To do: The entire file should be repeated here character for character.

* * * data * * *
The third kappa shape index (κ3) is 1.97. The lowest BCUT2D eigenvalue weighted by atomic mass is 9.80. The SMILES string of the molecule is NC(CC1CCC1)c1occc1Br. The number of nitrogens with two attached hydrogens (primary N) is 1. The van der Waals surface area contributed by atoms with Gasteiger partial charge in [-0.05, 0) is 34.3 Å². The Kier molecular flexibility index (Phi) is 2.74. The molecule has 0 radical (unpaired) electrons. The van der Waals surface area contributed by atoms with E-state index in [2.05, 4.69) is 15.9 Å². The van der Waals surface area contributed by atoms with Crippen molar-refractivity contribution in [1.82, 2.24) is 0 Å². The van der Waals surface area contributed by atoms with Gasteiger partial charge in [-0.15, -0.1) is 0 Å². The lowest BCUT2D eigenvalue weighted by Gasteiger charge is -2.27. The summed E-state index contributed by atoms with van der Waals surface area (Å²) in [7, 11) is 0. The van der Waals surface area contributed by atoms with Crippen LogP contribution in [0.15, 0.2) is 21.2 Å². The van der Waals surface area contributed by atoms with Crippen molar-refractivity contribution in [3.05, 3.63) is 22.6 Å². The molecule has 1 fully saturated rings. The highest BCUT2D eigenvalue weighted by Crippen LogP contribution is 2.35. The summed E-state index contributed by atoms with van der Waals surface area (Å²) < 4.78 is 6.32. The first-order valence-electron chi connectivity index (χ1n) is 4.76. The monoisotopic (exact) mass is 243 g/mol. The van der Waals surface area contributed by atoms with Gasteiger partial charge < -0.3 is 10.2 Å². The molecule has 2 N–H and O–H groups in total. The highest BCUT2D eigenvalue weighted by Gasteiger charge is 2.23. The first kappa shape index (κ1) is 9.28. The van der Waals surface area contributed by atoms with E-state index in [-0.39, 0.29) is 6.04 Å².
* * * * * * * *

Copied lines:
The third kappa shape index (κ3) is 1.97. The lowest BCUT2D eigenvalue weighted by atomic mass is 9.80. The SMILES string of the molecule is NC(CC1CCC1)c1occc1Br. The number of nitrogens with two attached hydrogens (primary N) is 1. The van der Waals surface area contributed by atoms with Gasteiger partial charge in [-0.05, 0) is 34.3 Å². The Kier molecular flexibility index (Phi) is 2.74. The molecule has 0 radical (unpaired) electrons. The van der Waals surface area contributed by atoms with E-state index in [2.05, 4.69) is 15.9 Å². The van der Waals surface area contributed by atoms with Crippen molar-refractivity contribution in [1.82, 2.24) is 0 Å². The van der Waals surface area contributed by atoms with Gasteiger partial charge in [-0.15, -0.1) is 0 Å². The lowest BCUT2D eigenvalue weighted by Gasteiger charge is -2.27. The summed E-state index contributed by atoms with van der Waals surface area (Å²) in [7, 11) is 0. The van der Waals surface area contributed by atoms with Crippen LogP contribution in [0.15, 0.2) is 21.2 Å². The van der Waals surface area contributed by atoms with Crippen molar-refractivity contribution in [3.05, 3.63) is 22.6 Å². The molecule has 1 fully saturated rings. The highest BCUT2D eigenvalue weighted by Crippen LogP contribution is 2.35. The summed E-state index contributed by atoms with van der Waals surface area (Å²) < 4.78 is 6.32. The first-order valence-electron chi connectivity index (χ1n) is 4.76. The monoisotopic (exact) mass is 243 g/mol. The van der Waals surface area contributed by atoms with Gasteiger partial charge < -0.3 is 10.2 Å². The molecule has 2 N–H and O–H groups in total. The highest BCUT2D eigenvalue weighted by Gasteiger charge is 2.23. The first kappa shape index (κ1) is 9.28. The van der Waals surface area contributed by atoms with E-state index in [-0.39, 0.29) is 6.04 Å².